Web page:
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Showing posts from 2015

The secret message hidden in every HTTP/2 connection

If you spy on an HTTP/2 connection starting up you'll notice that it sends an almost-but-not-quite valid HTTP request at the very start of the connection. Like this: Written a little more clearly that's: PRI * HTTP2.0 SM The HTTP verb is PRI and the body contains just SM . Put them together and you get... PRISM . This occurs right at the start of the connection to ensure that the server really supports HTTP/2.0. It is detailed in Section 3.5  of RFC7540 as follows: In HTTP/2, each endpoint is required to send a connection preface as a final confirmation of the protocol in use and to establish the initial settings for the HTTP/2 connection. The client and server each send a different connection preface. The client connection preface starts with a sequence of 24 octets, which in hex notation is: 0x505249202a20485454502f322e300d0a0d0a534d0d0a0d0a That is, the connection preface starts with the string "PRI * HTTP/2.0\r\n

Possibly the machines that injected JavaScript in pre-revolution Tunisia

Back in 2011 as the Tunisian Revolution was underway I blogged about JavaScript that was being injected into web pages visited by Tunisian's using HTTP. The JavaScript was designed to steal usernames and passwords of Facebook and Google Mail users. With the release by Wikileaks of the archive of email from Hacking Team it's possible to lift the lid on this just a little. Ten days before my blog post there was an article in Fast Company titled TUNISIAN GOVERNMENT ALLEGEDLY HACKING FACEBOOK, GMAIL ACCOUNTS OF DISSIDENTS AND JOURNALISTS  which talked about this piece of JavaScript. This news article is discussed briefly by folks within Hacking Team. One engineer comments on the JavaScript being injected by sending out a quotation just followed by the smiley ":P". Another responds in English "Truly remarkable" and finally someone responds "La foto l'ha fatta un nostro tecnico con cellulare!!!" (Photo take by one of our engineers with his

Dirty Go: eliminating vertical space

Having written a lot of Go I sometimes find myself exasperated by functions like this: because of all the repetition and vertical space. Working on something the other day I realized I could (ab-)use Go's switch like this: with a small change to the functions being called. Instead of having doFirst  (etc.) return an error , have it take a pointer to an error and return a boolean indicating success. That's so much more compact, but feels a little dirty. PS You can play about with that here .

The effectiveness of Turing's Vigenère cipher breaking technique

In Turing's paper The Applications of Probability to Cryptography he describes a technique for breaking the Vigenère Cipher using Bayes Theorem. The paper was declassified in 2012 and a computer typeset version has been released (Turing used a typewriter and pen to produce the original). Having used Bayes Theorem quite a few times (for example in POPFile ) I was interested to see how it was being applied to Vigenère by Turing. Bayes Theorem is surprisingly powerful even when great simplifications (such as assuming, for example, independence of the occurrence of words or letters in an English sentence: something that's clearly not the case). Briefly Turing's technique is to use Bayes Theorem to 'weigh the evidence' that each of the 26 letters of the alphabet could be one of the letters in the key and output weights for each letter. His technique outputs weights for each letter in each position in the key and by picking the most likely it's possible to have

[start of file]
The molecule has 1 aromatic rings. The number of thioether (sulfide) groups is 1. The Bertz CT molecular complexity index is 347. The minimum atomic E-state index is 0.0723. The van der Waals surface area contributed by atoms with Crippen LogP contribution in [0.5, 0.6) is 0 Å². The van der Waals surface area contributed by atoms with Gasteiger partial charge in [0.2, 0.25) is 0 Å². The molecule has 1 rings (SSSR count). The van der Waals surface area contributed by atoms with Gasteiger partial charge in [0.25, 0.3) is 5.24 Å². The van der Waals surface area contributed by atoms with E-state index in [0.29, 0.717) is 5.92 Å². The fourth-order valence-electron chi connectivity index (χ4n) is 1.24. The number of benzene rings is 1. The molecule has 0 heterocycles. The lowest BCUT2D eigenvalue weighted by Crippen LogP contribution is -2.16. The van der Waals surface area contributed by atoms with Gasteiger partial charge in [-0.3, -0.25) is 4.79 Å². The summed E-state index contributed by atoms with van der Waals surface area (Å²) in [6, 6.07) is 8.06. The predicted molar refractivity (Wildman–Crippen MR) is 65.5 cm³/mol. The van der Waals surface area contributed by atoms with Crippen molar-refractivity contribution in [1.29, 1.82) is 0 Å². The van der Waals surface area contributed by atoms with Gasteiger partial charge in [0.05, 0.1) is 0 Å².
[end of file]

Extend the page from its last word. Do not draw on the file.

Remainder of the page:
Another way to find the value of GNU make's -j parameter

The other day I wrote a blog post about finding the value of -j in GNU make and it received a lot of commentary. Daniel Frey wrote in with a different solution that goes like this. It's worth studying if you are interested in GNU make wrangling. .PHONY: default FORCE token recursive default: foo.out     @$(eval JOB_COUNT := $(shell cat $<))     @echo Job count: $(JOB_COUNT) foo.out: FORCE     @timeout 1 $(MAKE) --no-print-directory token recursive 2>/dev/null | wc -l >[email protected] FORCE: token:     @echo X && sleep 2 && false recursive:     @$(MAKE) --no-print-directory token recursive

One weird trick that will give you makefile X-ray vision

Sometimes when you are running a make you'd like to see what commands get executed (even if they've been muted by prefixing them with @ ) and where in the makefile those commands reside. But you can't. There's no way to override @ and make -n doesn't actually run the make. But here's 'one weird trick' that makes it possible to see inside a make as its running. Just add this to the makefile: _SHELL := $(SHELL) SHELL = $(warning [[email protected]])$(_SHELL) -x Before digging into how that gives you makefile X-ray vision, let's take a look at it in action. Here's an example makefile that builds an executable from foo.o and bar.o (which are built from corresponding foo.c and bar.c files). .PHONY: all all: runme runme: foo.o bar.o ; @$(LINK.o) $^ -o [email protected] foo.o: foo.c bar.o: bar.c %.o: %.c ; @$(COMPILE.C) -o [email protected] $< Running simply make on this performs the compiles and link but produces no output because output has been suppressed by the @